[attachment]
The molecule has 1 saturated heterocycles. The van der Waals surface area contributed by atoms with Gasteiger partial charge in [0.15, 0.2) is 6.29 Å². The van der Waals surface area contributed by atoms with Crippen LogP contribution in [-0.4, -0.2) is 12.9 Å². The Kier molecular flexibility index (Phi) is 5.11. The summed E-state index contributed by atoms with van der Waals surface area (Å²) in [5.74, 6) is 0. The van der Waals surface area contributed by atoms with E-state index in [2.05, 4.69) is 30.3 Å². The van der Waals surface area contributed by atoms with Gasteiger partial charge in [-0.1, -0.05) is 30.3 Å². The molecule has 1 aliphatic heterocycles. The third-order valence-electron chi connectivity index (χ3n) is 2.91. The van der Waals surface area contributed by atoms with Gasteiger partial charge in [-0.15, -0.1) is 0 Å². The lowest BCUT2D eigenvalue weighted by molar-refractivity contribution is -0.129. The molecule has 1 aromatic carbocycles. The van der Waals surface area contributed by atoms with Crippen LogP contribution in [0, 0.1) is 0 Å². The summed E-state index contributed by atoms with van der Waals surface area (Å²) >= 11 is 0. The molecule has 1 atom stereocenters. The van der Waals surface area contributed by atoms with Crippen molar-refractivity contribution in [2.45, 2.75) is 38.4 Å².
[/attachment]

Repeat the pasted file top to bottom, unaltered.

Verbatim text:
The molecule has 1 saturated heterocycles. The van der Waals surface area contributed by atoms with Gasteiger partial charge in [0.15, 0.2) is 6.29 Å². The van der Waals surface area contributed by atoms with Crippen LogP contribution in [-0.4, -0.2) is 12.9 Å². The Kier molecular flexibility index (Phi) is 5.11. The summed E-state index contributed by atoms with van der Waals surface area (Å²) in [5.74, 6) is 0. The van der Waals surface area contributed by atoms with E-state index in [2.05, 4.69) is 30.3 Å². The van der Waals surface area contributed by atoms with Gasteiger partial charge in [-0.1, -0.05) is 30.3 Å². The molecule has 1 aliphatic heterocycles. The third-order valence-electron chi connectivity index (χ3n) is 2.91. The van der Waals surface area contributed by atoms with Gasteiger partial charge in [-0.15, -0.1) is 0 Å². The lowest BCUT2D eigenvalue weighted by molar-refractivity contribution is -0.129. The molecule has 1 aromatic carbocycles. The van der Waals surface area contributed by atoms with Crippen LogP contribution in [0, 0.1) is 0 Å². The summed E-state index contributed by atoms with van der Waals surface area (Å²) >= 11 is 0. The molecule has 1 atom stereocenters. The van der Waals surface area contributed by atoms with Crippen molar-refractivity contribution in [2.45, 2.75) is 38.4 Å².